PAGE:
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The methodic tic-tock of a grandfather’s clock echoes throughout the room eventually colliding with a chorus of angelic voices that float overhead. This is only part of the sensory experience that artist/scientist/advocate Bill Wells presents at his exhibit “Spiritual Fluctuations: A Structure by Which the Art of One’s Life Can Be Experienced” in the Huff Gallery at Spalding University.

Sculpture, paintings, installation pieces and participatory art are all part of Wells’ retrospective of not only his art, but also his life. Wells states, “This show has been organized to reflect the seasons of my capacity for discovery through spiritual space-time.” If that sounds confusing, it’s because it is. This is one exhibit where the artist seems to be the only one who comprehends it.

Upon entering the gallery there is an installation piece titled “Waiting for Art Alien Family’s Birth” which is comprised of several painted canvases of various abstract subject matter encircling an incubator which houses three fertilized eggs. Each of these pieces are given titles as well, but are meant to be the bullet points under that one bizarre title.

In this exhibit there are references to: various religious faiths, the great thinker Albert Einstein, the struggle for civil rights in the south, mental illness, running a successful political campaign and even the serenity of Olmstead’s parks. It’s difficult to know what Wells is saying because the exhibit is so varied and vast even the stapled brochure reads like a grocery list. There are 64 pieces in this exhibit.

Upon my visit to the gallery, the artist happened to be walking through and he stopped to inquire if I had any questions. Bill Wells is a tall man with a soft voice and a glint in his eyes that gives you the sense that his mind is always engaged. Realizing that he had a captive audience of one, he gave me a personal tour of the exhibit.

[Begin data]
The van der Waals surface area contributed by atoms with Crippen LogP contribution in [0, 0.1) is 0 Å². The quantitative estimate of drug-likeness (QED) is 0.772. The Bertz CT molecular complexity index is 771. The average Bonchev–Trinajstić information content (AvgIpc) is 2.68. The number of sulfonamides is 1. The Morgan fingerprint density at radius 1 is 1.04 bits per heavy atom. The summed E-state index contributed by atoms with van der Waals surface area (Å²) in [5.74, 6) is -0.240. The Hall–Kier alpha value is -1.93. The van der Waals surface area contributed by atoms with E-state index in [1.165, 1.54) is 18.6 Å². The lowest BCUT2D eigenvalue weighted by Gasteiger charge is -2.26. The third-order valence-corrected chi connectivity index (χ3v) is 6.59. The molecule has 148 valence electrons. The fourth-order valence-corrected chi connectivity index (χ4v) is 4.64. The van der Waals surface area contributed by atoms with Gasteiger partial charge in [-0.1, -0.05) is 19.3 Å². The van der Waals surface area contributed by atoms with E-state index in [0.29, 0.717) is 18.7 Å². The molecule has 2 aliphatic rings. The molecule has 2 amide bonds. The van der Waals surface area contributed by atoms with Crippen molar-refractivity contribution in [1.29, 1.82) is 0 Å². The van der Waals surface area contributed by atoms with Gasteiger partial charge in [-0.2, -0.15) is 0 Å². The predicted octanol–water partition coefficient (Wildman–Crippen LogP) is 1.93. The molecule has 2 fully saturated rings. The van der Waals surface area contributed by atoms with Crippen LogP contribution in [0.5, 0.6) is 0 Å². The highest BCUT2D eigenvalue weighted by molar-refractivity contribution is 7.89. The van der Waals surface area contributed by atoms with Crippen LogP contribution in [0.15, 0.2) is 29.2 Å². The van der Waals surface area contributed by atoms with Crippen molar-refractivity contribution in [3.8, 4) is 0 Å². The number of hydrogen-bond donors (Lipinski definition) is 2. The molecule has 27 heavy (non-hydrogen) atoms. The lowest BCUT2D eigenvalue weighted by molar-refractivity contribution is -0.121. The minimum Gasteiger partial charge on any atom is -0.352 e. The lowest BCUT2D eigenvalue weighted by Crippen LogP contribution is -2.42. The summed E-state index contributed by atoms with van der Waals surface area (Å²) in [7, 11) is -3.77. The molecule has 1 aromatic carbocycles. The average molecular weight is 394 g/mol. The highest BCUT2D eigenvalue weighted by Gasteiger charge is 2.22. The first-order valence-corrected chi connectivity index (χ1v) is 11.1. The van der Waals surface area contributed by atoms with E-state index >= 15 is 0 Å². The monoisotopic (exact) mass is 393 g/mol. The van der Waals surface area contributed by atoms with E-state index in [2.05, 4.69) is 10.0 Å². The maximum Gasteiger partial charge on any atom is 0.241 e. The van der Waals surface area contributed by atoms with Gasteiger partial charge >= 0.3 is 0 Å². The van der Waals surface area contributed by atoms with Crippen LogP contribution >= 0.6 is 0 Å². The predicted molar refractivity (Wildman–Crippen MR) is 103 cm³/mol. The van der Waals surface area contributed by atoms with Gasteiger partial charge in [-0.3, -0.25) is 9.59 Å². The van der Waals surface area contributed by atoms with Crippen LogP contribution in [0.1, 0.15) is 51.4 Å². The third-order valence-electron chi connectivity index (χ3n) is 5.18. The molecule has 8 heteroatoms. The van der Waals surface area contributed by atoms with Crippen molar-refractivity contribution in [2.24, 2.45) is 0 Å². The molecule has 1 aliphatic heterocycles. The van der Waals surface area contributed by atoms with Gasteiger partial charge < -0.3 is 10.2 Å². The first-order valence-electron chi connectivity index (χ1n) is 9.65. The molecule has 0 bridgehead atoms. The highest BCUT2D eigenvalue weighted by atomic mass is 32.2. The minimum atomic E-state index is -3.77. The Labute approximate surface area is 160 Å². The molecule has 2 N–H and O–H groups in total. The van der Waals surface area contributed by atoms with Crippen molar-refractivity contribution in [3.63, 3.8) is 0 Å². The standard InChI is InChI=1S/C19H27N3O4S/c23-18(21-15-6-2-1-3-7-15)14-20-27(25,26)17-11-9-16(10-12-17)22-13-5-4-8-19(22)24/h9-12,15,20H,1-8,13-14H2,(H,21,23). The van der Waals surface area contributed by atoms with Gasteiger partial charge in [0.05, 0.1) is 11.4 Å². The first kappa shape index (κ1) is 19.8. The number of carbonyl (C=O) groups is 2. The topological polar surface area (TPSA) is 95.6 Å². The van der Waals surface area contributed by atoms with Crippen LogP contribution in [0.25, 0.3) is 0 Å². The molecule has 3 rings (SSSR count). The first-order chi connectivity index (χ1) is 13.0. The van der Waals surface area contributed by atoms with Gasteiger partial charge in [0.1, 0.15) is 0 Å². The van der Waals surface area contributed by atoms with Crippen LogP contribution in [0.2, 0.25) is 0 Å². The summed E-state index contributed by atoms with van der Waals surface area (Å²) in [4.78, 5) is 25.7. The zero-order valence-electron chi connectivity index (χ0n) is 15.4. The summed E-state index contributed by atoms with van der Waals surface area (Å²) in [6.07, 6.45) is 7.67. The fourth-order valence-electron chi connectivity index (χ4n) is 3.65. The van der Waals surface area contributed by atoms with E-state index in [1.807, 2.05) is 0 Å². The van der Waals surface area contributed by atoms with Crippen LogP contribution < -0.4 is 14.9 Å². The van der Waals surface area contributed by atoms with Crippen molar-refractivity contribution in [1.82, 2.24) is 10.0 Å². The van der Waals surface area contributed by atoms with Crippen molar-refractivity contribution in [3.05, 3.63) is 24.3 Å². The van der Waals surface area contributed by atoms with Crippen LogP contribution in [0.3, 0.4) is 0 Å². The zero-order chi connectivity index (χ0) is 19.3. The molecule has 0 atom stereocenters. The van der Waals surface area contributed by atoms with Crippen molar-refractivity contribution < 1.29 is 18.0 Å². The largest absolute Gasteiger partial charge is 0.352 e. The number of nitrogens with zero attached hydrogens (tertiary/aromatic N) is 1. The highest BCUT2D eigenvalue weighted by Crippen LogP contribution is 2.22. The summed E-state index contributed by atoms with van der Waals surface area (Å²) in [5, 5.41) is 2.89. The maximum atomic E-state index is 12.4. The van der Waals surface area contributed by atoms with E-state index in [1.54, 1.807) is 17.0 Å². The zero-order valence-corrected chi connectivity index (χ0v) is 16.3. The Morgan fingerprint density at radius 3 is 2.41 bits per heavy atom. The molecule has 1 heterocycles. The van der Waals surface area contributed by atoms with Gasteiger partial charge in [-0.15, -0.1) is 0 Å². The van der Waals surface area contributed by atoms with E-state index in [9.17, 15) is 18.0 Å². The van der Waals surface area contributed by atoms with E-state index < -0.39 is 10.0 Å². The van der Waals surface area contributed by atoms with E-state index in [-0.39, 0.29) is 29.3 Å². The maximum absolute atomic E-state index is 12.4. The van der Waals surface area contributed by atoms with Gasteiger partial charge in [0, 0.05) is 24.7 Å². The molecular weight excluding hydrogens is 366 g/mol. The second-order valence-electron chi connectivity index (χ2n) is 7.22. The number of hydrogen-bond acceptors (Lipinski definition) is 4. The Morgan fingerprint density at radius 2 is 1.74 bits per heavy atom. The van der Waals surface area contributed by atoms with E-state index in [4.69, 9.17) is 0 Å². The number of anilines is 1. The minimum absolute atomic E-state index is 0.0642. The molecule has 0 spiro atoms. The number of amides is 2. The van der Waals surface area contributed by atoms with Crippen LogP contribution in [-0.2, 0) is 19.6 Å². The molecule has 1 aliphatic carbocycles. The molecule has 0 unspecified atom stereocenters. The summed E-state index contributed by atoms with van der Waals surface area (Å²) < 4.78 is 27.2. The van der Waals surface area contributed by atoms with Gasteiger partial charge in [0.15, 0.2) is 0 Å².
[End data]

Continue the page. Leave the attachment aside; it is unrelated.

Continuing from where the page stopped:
“Art is so neat,” Wells said, “because you enter that creative place where everything just flows.” When talking about his art it became clear that each piece was in reference to a specific event or time in his life, which would then get him talking about his life experiences. He’s been a physics teacher, an urban planner, witnessed the desegregation of Central High School in Little Rock, ran for mayor and in 1975 suffered a mental breakdown that eventually led to his advocacy work with Louisville Metro Disabilities Coalition and the now defunct Advocates Taking Action in Kentucky Against Mental Illness. 

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About Julie Gross

I’m originally from Ohio, but have been a Louisvillian for half my life. I divide my time between hubby, 3 kids, too many pets, and the 930 Art Center. When I'm not, you'll find me running the trails in Cherokee or Jefferson Memorial Forest.

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